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WELCOME to the Small Book Blog! I am a voracious reader. I love losing myself in books and cannot wait to read myself into my next adventure. It is because of this love for books that I created this blog. I want to share my passion of books with you! I hope you enjoy my recommendations and reviews. My goal is that they will lead you to a new book, series or author, that you can fall in love with and recommend to others as well.

Sunday, May 20, 2012

Susanna Clarke's Jonathan Strange and Mr Norrell

Jonathan Strange and Mr Norrell  is a hard book to recommend. Not because it is a bad story or poorly written, but because I would really need to know a person to recommend it. I was convinced to read it after the Time’s commented that Jonathan Strange and Mr Norrell “combines the dark mythology of fantasy with the delicious social comedy of Jane Austen into a masterpiece of the genre that rivals Tolkien.” After finishing the novel, I would say that most of that is true.

 Jonathan Strange and Mr Norrell definitely reminded me of a novel written in the 18th/19th century. I pictured Jane Austen and Wilkie Collins conspiring over many occasions to come up with The History of Magic as told through the perceptions of Mr Norrell and Mr Strange. The book has fantasy, mythology of fairies, magic in England (both theoretical and practical), as well as war and politics. All of these dripping with that delicious sarcastic and ironic undercurrent we find in and love in Austen and Collins various publications. However, this is not a book to just slip into. There are times I enjoyed reading it and times it was tiring. It took till the end of the book to figure out what direction the author might be going with her characters. All I could figure out was that the main goal was to bring practical magic back into England by why of Mr Norrell or by Mr Strange, beyond that I could hardly form any expectations or theories.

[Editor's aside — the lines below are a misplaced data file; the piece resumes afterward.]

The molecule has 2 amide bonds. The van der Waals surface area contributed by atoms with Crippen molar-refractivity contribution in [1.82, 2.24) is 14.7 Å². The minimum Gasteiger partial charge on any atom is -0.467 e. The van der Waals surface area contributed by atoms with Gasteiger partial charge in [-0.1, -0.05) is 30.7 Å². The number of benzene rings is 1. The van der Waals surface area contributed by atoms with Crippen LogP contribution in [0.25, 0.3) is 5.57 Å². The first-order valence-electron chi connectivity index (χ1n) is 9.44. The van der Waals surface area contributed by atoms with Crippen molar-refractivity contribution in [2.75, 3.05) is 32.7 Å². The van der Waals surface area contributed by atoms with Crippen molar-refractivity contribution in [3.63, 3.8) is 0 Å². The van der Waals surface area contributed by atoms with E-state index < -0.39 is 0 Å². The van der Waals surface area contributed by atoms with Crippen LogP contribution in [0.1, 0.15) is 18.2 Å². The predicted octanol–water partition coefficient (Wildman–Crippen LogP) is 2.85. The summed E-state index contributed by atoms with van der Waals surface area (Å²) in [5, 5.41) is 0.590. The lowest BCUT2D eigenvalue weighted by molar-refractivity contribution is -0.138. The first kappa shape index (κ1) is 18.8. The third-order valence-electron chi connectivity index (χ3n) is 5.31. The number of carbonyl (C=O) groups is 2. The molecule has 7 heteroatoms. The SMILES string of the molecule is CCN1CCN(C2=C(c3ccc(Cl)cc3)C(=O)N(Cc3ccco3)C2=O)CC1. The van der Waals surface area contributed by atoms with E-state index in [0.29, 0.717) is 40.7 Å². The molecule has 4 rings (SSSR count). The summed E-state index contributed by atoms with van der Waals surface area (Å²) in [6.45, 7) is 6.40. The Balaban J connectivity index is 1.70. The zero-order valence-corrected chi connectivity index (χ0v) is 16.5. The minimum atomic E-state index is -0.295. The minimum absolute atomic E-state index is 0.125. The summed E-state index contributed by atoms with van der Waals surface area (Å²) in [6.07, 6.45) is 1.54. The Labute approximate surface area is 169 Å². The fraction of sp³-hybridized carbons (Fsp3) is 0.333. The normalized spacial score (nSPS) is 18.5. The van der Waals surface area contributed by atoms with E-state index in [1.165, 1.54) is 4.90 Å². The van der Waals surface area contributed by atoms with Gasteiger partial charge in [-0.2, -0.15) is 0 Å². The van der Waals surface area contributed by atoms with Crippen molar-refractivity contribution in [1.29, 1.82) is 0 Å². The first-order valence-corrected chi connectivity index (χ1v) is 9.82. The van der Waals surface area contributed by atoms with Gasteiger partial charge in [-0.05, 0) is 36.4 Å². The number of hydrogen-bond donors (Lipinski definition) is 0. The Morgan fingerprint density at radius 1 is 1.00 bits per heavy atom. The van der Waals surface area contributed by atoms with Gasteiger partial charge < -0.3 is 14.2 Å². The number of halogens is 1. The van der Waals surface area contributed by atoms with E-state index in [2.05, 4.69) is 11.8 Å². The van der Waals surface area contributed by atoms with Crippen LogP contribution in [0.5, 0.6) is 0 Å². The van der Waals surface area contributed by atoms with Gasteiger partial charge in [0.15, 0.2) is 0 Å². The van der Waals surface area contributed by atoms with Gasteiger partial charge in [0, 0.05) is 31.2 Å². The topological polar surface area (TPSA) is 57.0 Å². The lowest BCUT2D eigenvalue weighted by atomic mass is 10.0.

Susanna Clarke has created a detailed world that includes history, other languages and other worlds, much like with Tolkien. Clarke also included footnotes; some absurdly long, to further the enjoyment and knowledge of the reader. The footnotes either explained a theory; tell a story related to the subject matter in the book at that current moment; or finish a history of a reference with in the storyline the author will not have time to include later or that the author wanted us to know something about.  Some I read and some I did not. It was a creative writing tool since much of this book is also presented through an academic voice.

Ultimately I think this novel let me down (although I started it with very high expectations). It was long, it meanders, it was academic theoretical magic rather than practical, it was gossipy; there were few “happy endings” and it left me uninspired. However, Clarke has created a novel with a great voice to take you on your journey to bring magic back into England and for that I was glad to have read Jonathan Strange and Mr Norrell.



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